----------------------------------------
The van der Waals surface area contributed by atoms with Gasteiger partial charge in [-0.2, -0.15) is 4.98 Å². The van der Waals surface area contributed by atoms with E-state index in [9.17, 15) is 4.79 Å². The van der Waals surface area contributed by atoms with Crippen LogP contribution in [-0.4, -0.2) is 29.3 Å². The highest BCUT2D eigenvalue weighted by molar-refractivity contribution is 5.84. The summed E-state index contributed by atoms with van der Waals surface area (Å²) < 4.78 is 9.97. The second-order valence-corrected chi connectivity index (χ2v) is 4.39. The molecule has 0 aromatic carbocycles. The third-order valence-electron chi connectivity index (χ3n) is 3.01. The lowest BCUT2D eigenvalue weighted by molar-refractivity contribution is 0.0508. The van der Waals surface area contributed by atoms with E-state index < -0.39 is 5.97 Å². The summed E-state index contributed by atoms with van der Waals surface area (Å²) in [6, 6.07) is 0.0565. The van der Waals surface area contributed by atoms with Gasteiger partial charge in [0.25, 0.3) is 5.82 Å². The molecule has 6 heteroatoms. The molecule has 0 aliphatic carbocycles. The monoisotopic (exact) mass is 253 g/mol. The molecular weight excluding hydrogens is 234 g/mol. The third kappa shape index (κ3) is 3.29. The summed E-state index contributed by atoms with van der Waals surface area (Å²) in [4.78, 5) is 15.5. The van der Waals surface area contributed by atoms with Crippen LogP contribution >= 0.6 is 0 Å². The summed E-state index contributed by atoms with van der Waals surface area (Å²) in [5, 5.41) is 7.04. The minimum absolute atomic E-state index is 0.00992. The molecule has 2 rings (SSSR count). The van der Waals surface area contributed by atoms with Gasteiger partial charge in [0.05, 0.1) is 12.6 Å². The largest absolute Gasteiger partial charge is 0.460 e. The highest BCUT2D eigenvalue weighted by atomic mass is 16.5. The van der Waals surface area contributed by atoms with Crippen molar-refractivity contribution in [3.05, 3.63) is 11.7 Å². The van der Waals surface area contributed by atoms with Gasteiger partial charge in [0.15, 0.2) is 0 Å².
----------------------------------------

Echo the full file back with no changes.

The van der Waals surface area contributed by atoms with Gasteiger partial charge in [-0.2, -0.15) is 4.98 Å². The van der Waals surface area contributed by atoms with E-state index in [9.17, 15) is 4.79 Å². The van der Waals surface area contributed by atoms with Crippen LogP contribution in [-0.4, -0.2) is 29.3 Å². The highest BCUT2D eigenvalue weighted by molar-refractivity contribution is 5.84. The summed E-state index contributed by atoms with van der Waals surface area (Å²) < 4.78 is 9.97. The second-order valence-corrected chi connectivity index (χ2v) is 4.39. The molecule has 0 aromatic carbocycles. The third-order valence-electron chi connectivity index (χ3n) is 3.01. The lowest BCUT2D eigenvalue weighted by molar-refractivity contribution is 0.0508. The van der Waals surface area contributed by atoms with E-state index < -0.39 is 5.97 Å². The summed E-state index contributed by atoms with van der Waals surface area (Å²) in [6, 6.07) is 0.0565. The van der Waals surface area contributed by atoms with Gasteiger partial charge in [0.25, 0.3) is 5.82 Å². The molecule has 6 heteroatoms. The molecule has 0 aliphatic carbocycles. The monoisotopic (exact) mass is 253 g/mol. The molecular weight excluding hydrogens is 234 g/mol. The third kappa shape index (κ3) is 3.29. The summed E-state index contributed by atoms with van der Waals surface area (Å²) in [4.78, 5) is 15.5. The van der Waals surface area contributed by atoms with Crippen LogP contribution >= 0.6 is 0 Å². The summed E-state index contributed by atoms with van der Waals surface area (Å²) in [5, 5.41) is 7.04. The minimum absolute atomic E-state index is 0.00992. The molecule has 2 rings (SSSR count). The van der Waals surface area contributed by atoms with Gasteiger partial charge in [0.05, 0.1) is 12.6 Å². The largest absolute Gasteiger partial charge is 0.460 e. The highest BCUT2D eigenvalue weighted by atomic mass is 16.5. The van der Waals surface area contributed by atoms with Crippen molar-refractivity contribution in [3.05, 3.63) is 11.7 Å². The van der Waals surface area contributed by atoms with Gasteiger partial charge in [0.15, 0.2) is 0 Å².